12:20 Now among those who went up to worship at the festival were some Greeks.

 21 They came to Philip, who was from Bethsaida in Galilee, and said to him, “Sir, we wish to see Jesus.”

 22 Philip went and told Andrew; then Andrew and Philip went and told Jesus.

 23 Jesus answered them, “The hour has come for the Son of Man to be glorified”.

 The appearance of Greeks on the scene comes as a bit of a surprise. There is a caricature of the Jewish religious establishment of Jesus’ day that the whole hierarchy of the faith community was narrow, exclusive, bigoted and self-righteous. Like all caricatures there may be a measure of truth to this picture, but it fails to adequately represent the rich variegated reality of the Jewish tradition in Jesus’ day.

Here are non-Jews, possibly spiritual seekers, perhaps converts to Judaism, but clearly non-Israelite who have come up to the holy city to join in the worship at the festival of Passover. Clearly, they had no concerns about being excluded and they anticipated they would be received as legitimate pilgrims by the other worshipers.

Philip was perhaps a little taken aback to be confronted with these Gentiles inquirers. He does not feel confident to respond on his own so he seeks the advice of Andrew. Together, they approach Jesus with the Greek pilgrims’ request.

Strangely, the Greeks simply disappear from the story at this point. But the report of their desire “to see Jesus” seems to have been for Jesus a signal indicating that his tragic destiny is about to close in on him. Jesus responds to Andrew and Philip saying,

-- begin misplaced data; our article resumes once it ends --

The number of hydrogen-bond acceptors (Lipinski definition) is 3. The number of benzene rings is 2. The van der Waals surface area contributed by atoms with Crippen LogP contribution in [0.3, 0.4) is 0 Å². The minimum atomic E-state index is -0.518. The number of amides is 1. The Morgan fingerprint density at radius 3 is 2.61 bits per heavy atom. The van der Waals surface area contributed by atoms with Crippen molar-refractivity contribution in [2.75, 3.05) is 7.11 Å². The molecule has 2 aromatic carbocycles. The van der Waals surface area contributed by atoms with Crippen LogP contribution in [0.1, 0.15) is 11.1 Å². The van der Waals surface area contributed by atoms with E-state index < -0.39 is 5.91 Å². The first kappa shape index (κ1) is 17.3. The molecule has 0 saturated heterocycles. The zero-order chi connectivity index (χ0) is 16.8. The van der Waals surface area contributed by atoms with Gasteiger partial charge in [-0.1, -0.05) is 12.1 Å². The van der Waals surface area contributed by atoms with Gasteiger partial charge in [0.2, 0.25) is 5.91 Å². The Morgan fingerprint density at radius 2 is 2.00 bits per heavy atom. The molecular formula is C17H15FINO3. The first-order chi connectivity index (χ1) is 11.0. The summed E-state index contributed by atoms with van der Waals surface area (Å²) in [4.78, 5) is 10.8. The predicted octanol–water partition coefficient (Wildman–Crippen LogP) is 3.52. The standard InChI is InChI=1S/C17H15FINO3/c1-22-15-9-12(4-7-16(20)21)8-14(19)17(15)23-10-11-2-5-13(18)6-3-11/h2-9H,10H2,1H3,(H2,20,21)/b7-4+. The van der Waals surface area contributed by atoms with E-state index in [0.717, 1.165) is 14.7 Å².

The hour has come for the Son of Man to be glorified.

This is not the glory anyone had hoped for. The glory of which Jesus speaks here is the glory of the cross upon which Jesus will suffer and die in less than a week.

What is it about the Greeks’ desire “to see Jesus” that triggers his awareness of his approaching death?

Perhaps, Jesus sees that the energy of his love, the power of his revelation, and the force of his spirit that will all be poured out on the cross, is spilling over at this point to be manifest in the world. This power is breaking barriers and crossing boundaries; it is starting to infect the wider world.

The power of love radiating from the person of Jesus is profoundly threatening to the Pharisees who resist anything that might diminish their hold over the people. Unlike the Greeks who have come to Jerusalem to seek the light, the Pharisees are determined to preserve their position and remain trapped in the dark.

What causes me to be trapped in the dark?